|Index||4 reviews in total|
I liked this film. It was a bit slow and I would have liked to have seen more musical progress at the jail house .. but I can understand that they wanted you to wait until the end to see how it turned out. I like that it is Australia-based. Definitely better than the other movies I have seen this summer. I went with my boyfriend for my birthday. I was concerned that he would not like it. But he said that he liked it. THere were a few cute lines in the movie referencing the trouble men get in on account of women. Most of the other movie goers were quite old in the movie. There is no sex or violence at all. It is a safe movie for a first date or family event. No one will be offended by the movie. Also, no annoying political undertones.
I really enjoyed this film. Despite 'warnings' from friends that thought the acting was a little cheesy, I found that the entire film was enjoyable and engaging. I was particularly impressed with the message of the film and how the main character was forced to deal with the circumstances that he found himself in. Having an artistic vision can be painful when the artist is unable to bring his or her art to fruition. It was refreshing to see a story void of sex and violence, but that maintained elements of romance while portraying the conflict between destiny and circumstance. I would highly recommend this film for anyone who enjoyed August Rush, or other films that feature the theme of music being an inseparable part of our lives, in many modes and forms.
I, without a doubt, give the max grade to this movie and as of tonight it made my TOP 10 EVER list of movies. If you're looking for that special something, the out-of-the-box thinking coupled with good advice, lots of perseverance, focus on the goal and hard work. The road is bumpy and not without surprises but the ultimate result of Tommy's work in teaming up inmates for evading their status quo by reaching out the freedom of expression through music is unbelievable. I have never had so much energy from a piece of music such as Tommy's concert in Sydney. Kat sees the real Tommy and that changes her scary life down- spiral, too. They both find love in the community project that changed many lives. Family matters, friendship and good over evil prevail, it's all around a great movie to watch. Strongly recommended to families with children.
*** This review may contain spoilers ***
NO doubt about it: the mere mention of anything to do with the 'Land of
Oz' instantly piques my interest. No surprise...
And always, my imagination rises to the occasion. To wit, I conjure only the best images: adventure in the Outback, pretty women galore, the entire continent as a vast expanse of one of the last frontiers worthy to explore and Australia's colorful people. All of them. To wit, in 'Down Under' there's no shortage of the those 'good things in life'. Some are even free to experience. Someday, I'll get there.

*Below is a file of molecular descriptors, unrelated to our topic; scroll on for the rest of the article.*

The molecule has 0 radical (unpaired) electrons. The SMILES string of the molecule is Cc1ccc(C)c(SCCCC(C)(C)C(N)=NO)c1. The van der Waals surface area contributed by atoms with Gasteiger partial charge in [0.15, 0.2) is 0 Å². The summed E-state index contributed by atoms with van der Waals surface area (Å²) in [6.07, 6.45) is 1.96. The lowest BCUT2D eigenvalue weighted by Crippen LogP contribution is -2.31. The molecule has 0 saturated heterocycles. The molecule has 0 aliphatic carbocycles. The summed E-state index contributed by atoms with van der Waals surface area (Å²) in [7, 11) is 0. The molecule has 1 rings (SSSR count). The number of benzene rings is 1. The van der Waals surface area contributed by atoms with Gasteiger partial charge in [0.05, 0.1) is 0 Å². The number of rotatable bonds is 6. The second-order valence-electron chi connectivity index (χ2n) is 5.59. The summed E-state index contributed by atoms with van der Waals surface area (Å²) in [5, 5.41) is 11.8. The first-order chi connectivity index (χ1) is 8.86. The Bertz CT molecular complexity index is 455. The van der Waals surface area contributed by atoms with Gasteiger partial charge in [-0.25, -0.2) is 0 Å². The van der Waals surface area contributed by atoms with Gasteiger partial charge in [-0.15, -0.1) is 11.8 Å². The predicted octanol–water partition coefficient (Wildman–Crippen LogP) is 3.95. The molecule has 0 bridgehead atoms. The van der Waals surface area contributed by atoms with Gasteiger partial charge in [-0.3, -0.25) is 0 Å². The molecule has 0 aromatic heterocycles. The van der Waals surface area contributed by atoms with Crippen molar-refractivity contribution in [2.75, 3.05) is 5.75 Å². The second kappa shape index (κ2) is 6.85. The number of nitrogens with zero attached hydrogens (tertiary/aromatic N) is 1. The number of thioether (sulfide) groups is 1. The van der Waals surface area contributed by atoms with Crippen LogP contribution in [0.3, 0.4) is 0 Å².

For sure, the film 'Broken Hill' explores some of the aforementioned attributes. And the producers and directors do so with a sensibility and sensitivity that is all too lacking in Hollywood past and present. For example: conspicuously absent from the plot are the usual Big Studio suspects: gratuitous sex, mindless blather, random violence in any form and exceptionalism based on one's nationality. And we're spared the useless sitting around the dinner table, gorging gobble-gobble scenes.
To wit, this story shuns all those 'normal' instant gratification gambits that Hollywood seems to thrive on. Instead, we the viewer are respected: a good film should begin with a solid plot. And end with denouement. Well, the director in Broken Hill does just that. In 'All Aussie' style too. Every single scene revolves around real persons. And those characters really are presented in a real sense. Warts and all.
Luke Arnold, as main character Tommy McAlpine gives a good impression of the Australian indelible character/spirit even in youth. Alexa Vega, as Kat Rogers, an ex-pat American's high school student daughter, is equal to the task. We soon learn too, that Kat is more Aussie than she appears. Many occasions, Kat's all too 'advanced' cultural roots in America belie her true feelings. Just ask her, Tommy boy! Took him long enough to broach her on this hot topic though.
Moreover, Alexa more than once scolds Tommy on the importance of being earnest: human beings are all connected, totally aside from nationalities and/or birth rights. At least, she said it should be that way. Significant others agree too: President Bill Clinton aptly put it plainly in his book, 'Back to work', "We're all in this together". Well said, Sir!
The rest of the cast really did a 'smashing job' of their roles too. Timothy Hutton, is a fine example. As Tommy's dad, George McAlpine, Tim is every bit an Aussie as are the mighty likes of Mick Dundee, Paul Hogan, the Wallabies... OK. I over shot with the last group.
And did I mention the local music and the cinematography? Both are altogether pleasing if not down right out-from-under-this-world. And that fellow playing the steel guitar...
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